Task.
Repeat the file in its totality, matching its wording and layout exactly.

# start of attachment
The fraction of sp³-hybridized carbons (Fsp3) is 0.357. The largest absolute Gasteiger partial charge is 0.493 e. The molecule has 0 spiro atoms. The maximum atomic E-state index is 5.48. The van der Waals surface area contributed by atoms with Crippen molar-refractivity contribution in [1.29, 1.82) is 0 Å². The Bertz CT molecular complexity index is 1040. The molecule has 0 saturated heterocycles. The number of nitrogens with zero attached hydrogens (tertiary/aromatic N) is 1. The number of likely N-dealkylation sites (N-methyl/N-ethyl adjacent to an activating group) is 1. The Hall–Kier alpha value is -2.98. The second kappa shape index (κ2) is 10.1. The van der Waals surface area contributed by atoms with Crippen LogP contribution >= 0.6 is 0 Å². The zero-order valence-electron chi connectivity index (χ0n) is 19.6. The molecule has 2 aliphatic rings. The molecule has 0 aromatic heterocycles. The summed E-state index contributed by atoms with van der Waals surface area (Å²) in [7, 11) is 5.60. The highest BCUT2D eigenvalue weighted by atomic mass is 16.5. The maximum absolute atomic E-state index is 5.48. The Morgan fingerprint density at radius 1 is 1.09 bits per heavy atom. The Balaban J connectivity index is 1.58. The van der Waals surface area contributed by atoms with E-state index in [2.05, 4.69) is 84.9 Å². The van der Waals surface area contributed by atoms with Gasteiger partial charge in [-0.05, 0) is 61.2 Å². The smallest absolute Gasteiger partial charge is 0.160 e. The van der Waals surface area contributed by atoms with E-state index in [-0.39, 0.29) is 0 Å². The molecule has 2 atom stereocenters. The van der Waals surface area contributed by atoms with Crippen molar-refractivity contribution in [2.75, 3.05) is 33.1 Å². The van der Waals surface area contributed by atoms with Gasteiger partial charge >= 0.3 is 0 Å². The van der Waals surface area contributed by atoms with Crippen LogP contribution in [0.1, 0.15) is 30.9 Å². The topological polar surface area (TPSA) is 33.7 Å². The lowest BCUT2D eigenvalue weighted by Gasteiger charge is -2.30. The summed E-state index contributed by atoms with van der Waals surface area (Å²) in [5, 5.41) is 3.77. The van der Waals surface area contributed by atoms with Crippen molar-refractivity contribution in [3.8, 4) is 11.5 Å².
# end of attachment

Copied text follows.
The fraction of sp³-hybridized carbons (Fsp3) is 0.357. The largest absolute Gasteiger partial charge is 0.493 e. The molecule has 0 spiro atoms. The maximum atomic E-state index is 5.48. The van der Waals surface area contributed by atoms with Crippen molar-refractivity contribution in [1.29, 1.82) is 0 Å². The Bertz CT molecular complexity index is 1040. The molecule has 0 saturated heterocycles. The number of nitrogens with zero attached hydrogens (tertiary/aromatic N) is 1. The number of likely N-dealkylation sites (N-methyl/N-ethyl adjacent to an activating group) is 1. The Hall–Kier alpha value is -2.98. The second kappa shape index (κ2) is 10.1. The van der Waals surface area contributed by atoms with Crippen LogP contribution >= 0.6 is 0 Å². The zero-order valence-electron chi connectivity index (χ0n) is 19.6. The molecule has 2 aliphatic rings. The molecule has 0 aromatic heterocycles. The summed E-state index contributed by atoms with van der Waals surface area (Å²) in [7, 11) is 5.60. The highest BCUT2D eigenvalue weighted by atomic mass is 16.5. The maximum absolute atomic E-state index is 5.48. The Morgan fingerprint density at radius 1 is 1.09 bits per heavy atom. The Balaban J connectivity index is 1.58. The van der Waals surface area contributed by atoms with E-state index in [2.05, 4.69) is 84.9 Å². The van der Waals surface area contributed by atoms with Gasteiger partial charge in [-0.05, 0) is 61.2 Å². The smallest absolute Gasteiger partial charge is 0.160 e. The van der Waals surface area contributed by atoms with E-state index in [-0.39, 0.29) is 0 Å². The molecule has 2 atom stereocenters. The van der Waals surface area contributed by atoms with Crippen molar-refractivity contribution in [2.75, 3.05) is 33.1 Å². The van der Waals surface area contributed by atoms with Gasteiger partial charge >= 0.3 is 0 Å². The van der Waals surface area contributed by atoms with Crippen LogP contribution in [0.1, 0.15) is 30.9 Å². The topological polar surface area (TPSA) is 33.7 Å². The lowest BCUT2D eigenvalue weighted by Gasteiger charge is -2.30. The summed E-state index contributed by atoms with van der Waals surface area (Å²) in [5, 5.41) is 3.77. The van der Waals surface area contributed by atoms with Crippen molar-refractivity contribution in [3.8, 4) is 11.5 Å².